Thursday, October 8, 2015

Putin's Strategy is to Oppose Any Change that Might Threaten Him, Inozemtsev Says

Paul Goble

            Staunton, October 8 – Deciding whether a leader is a tactician or a strategist profoundly affects how that individual’s actions are treated. If he is viewed as a tactician, then each of his moves will be viewed and treated largely independent of all others; but if he is seen as a strategist, then each of his steps will be seen and responded to in terms of a broader picture.

            It has become “a commonplace,” Moscow analyst Vladislav Inozemtsev says, that Putin is a tactician of genius but also that the Kremlin leader is someone “who does not have a long-term strategy for the development of his own country” and thus “has not formulated a political and economic model” which he would like to implement (

            But in fact “everything is not so simple,” Inozemtsev argues; and “the more dynamic becomes the activity of the Russian president, the greater basis there appear to be to conclude that behind it is concealed a quite precise strategic plan.”  The Moscow analyst says he wants to “try to reconstruct” the Kremlin leader’s concept.

            Putin, the Moscow analyst points out, frequently has called himself a conservative, “but his conservatism is of a very special type.” Indeed, it would be better to call him “a preservationist,” someone who views “stability not an analogue of European sustainable development but rather as one of no development at all.”

            Putin views “any changes as a source of threat,” be they things like homosexuality or the spread of the Internet or a change in governments in place. He sees “unified Europe” as “having lost any political meaning” and the information revolution as “incapable of the unrestrained growth of consumption of raw materials in developed economies.

            And at the same time, Inozemtsev says, Putin “sees in Orthodoxy the main social ‘foundation’ and similary does not doubt in the rapid return of oil prices to one hundred US dollars or more.”

            This view of the world, one very different from that of most people who today call themselves conservatives “should not be considered anomalous” historically.  It reflects the cyclical view of history that Plato, Tacitus and Plotinus advanced in the ancient world. And it has occasionally resurfaced since that time.

            “It seems to me,” Inozemtsev continues, “that the strategy of the Russian resident is based precisely on a cyclical treatment of global dynamics” in way that is also reflected in the acceptance of others of “the end of history” and then “with what piety” history’s “’return’” was acknowledged.

            If that is the correct perspective, he suggests, “the Putin doctrine of ‘stability’ and ‘conservativism’ can be considered rational only in one situation – in the case that we view everything that has taken place in the last several decades as a gigantic deviation from the norm” and a necessarily “temporary” one at that.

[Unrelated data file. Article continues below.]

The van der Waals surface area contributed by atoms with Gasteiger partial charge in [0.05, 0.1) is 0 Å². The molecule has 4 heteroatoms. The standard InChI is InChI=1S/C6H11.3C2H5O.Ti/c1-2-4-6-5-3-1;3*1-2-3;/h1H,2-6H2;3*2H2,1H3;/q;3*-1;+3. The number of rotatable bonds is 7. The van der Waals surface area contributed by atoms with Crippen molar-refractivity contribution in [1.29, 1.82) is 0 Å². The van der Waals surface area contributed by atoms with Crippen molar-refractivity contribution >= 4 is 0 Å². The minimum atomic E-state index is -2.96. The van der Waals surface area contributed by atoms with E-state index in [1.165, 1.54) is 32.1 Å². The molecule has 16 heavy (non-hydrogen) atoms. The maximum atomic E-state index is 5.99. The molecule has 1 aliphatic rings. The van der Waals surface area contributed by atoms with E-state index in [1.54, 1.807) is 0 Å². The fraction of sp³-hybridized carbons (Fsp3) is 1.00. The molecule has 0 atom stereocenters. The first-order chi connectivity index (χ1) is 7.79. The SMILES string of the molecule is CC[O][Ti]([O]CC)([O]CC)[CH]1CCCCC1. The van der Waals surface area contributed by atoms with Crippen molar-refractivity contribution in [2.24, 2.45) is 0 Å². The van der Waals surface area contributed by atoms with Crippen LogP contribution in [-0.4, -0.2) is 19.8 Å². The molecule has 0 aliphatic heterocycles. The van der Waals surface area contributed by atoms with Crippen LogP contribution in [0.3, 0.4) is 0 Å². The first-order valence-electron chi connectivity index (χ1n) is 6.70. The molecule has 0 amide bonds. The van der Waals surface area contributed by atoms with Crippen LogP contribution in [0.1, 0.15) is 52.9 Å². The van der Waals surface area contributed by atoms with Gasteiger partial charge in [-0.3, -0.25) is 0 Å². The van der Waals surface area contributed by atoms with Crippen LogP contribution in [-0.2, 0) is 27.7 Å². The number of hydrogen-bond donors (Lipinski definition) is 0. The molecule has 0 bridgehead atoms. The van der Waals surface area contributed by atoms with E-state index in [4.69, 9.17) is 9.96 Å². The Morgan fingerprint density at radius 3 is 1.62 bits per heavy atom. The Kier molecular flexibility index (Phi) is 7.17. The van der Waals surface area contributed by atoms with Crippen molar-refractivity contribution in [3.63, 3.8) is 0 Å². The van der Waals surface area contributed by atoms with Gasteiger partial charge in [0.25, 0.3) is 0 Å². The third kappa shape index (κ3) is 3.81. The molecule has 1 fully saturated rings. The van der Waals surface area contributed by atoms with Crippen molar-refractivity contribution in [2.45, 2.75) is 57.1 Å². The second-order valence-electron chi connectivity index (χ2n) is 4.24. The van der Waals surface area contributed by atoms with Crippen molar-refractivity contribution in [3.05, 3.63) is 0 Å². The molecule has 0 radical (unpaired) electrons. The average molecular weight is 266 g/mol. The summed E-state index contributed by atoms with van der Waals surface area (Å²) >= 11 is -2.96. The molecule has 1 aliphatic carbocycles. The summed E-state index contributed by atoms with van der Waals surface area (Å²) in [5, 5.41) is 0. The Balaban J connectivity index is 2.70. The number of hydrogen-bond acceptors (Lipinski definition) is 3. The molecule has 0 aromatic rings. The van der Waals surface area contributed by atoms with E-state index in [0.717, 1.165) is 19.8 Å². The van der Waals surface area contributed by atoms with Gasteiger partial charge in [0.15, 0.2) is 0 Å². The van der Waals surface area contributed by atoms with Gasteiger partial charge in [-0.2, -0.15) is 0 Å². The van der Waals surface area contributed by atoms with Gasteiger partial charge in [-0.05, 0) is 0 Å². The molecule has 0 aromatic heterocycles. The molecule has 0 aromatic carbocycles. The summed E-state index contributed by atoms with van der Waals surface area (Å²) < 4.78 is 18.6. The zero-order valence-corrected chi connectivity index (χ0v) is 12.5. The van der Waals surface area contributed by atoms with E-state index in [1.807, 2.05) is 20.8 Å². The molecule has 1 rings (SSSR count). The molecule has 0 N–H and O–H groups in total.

“Only if one starts from the proposition that the collapse and disintegration of the Soviet Union was a temporary mistake, that ‘morals return like the seasons,’ that democracy is a short-lived and unstable state of society period imperial periods of its history, that peaceful coexistence and deep economic integration are no more than a prelude to an era of new Versailles and Potsdams do the actions of Vladimir Putin look like the embodiment of truly strategic thinking.”

                But if that is how he views the world, then “the task of a great political leader is not to try to catch up with anyone or to search for the proper niche for accelerated development,” but rather to adopt “a real strategy” of opposing any change, of freezing development, of cleansing society morally, and of preparing to block any moves toward change.

            Inozemtsev says that he very much hopes that he is mistaken, but he unfortunately has concluded that “at the head of the Russian state stand a man who really, as Angela Merkel said, ‘lives in another world,’” one very much at odds with contemporary reality.

            In Putin’s world, “the main strategy is to secure by many means the absence of change, to constantly distract people by shifting the object of their attentions from one senseless subject to another, to allow the outflow of qualified and independent citizens capable of demanding reforms and changes, and to torpedo modernization in order to preserve at etatist economy.”

            Viewed from within this paradigm, the Moscow analyst says, “absolutely all the actions of the Russian president look consistent and rational – but only” within that worldview. But at some point this approach will lead to collapse because it puts Russia on a path which is absolutely opposed to modernization as understood almost everywhere else.

            Unfortunately, Inozemtsev says, this is exactly what Putin appears to have decided to do; and it is likely to last for some time because “this is hardly the whimsical choice of a dilettante but rather a [carefully constructed if fatally flawed] strategic course.”

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